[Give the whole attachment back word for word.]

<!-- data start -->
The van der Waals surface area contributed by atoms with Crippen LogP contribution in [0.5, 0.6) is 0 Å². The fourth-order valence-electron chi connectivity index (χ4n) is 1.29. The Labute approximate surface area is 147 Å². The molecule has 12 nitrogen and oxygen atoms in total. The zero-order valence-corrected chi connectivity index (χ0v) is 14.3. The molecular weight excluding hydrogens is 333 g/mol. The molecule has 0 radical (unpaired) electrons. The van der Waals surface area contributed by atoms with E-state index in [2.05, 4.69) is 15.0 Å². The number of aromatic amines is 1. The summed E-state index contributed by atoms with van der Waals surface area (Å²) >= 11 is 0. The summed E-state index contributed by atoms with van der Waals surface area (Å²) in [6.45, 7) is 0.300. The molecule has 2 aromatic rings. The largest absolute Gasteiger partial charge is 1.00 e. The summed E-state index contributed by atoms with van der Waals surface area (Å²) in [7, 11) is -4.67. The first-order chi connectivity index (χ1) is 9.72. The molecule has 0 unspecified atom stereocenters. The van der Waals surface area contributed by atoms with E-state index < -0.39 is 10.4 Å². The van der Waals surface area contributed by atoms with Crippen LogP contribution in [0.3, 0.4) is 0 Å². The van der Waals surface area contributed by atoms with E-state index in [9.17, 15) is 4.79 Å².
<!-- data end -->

The van der Waals surface area contributed by atoms with Crippen LogP contribution in [0.5, 0.6) is 0 Å². The fourth-order valence-electron chi connectivity index (χ4n) is 1.29. The Labute approximate surface area is 147 Å². The molecule has 12 nitrogen and oxygen atoms in total. The zero-order valence-corrected chi connectivity index (χ0v) is 14.3. The molecular weight excluding hydrogens is 333 g/mol. The molecule has 0 radical (unpaired) electrons. The van der Waals surface area contributed by atoms with E-state index in [2.05, 4.69) is 15.0 Å². The number of aromatic amines is 1. The summed E-state index contributed by atoms with van der Waals surface area (Å²) >= 11 is 0. The summed E-state index contributed by atoms with van der Waals surface area (Å²) in [6.45, 7) is 0.300. The molecule has 2 aromatic rings. The largest absolute Gasteiger partial charge is 1.00 e. The summed E-state index contributed by atoms with van der Waals surface area (Å²) in [7, 11) is -4.67. The first-order chi connectivity index (χ1) is 9.72. The molecule has 0 unspecified atom stereocenters. The van der Waals surface area contributed by atoms with E-state index < -0.39 is 10.4 Å². The van der Waals surface area contributed by atoms with Crippen LogP contribution in [0.3, 0.4) is 0 Å². The van der Waals surface area contributed by atoms with E-state index in [9.17, 15) is 4.79 Å².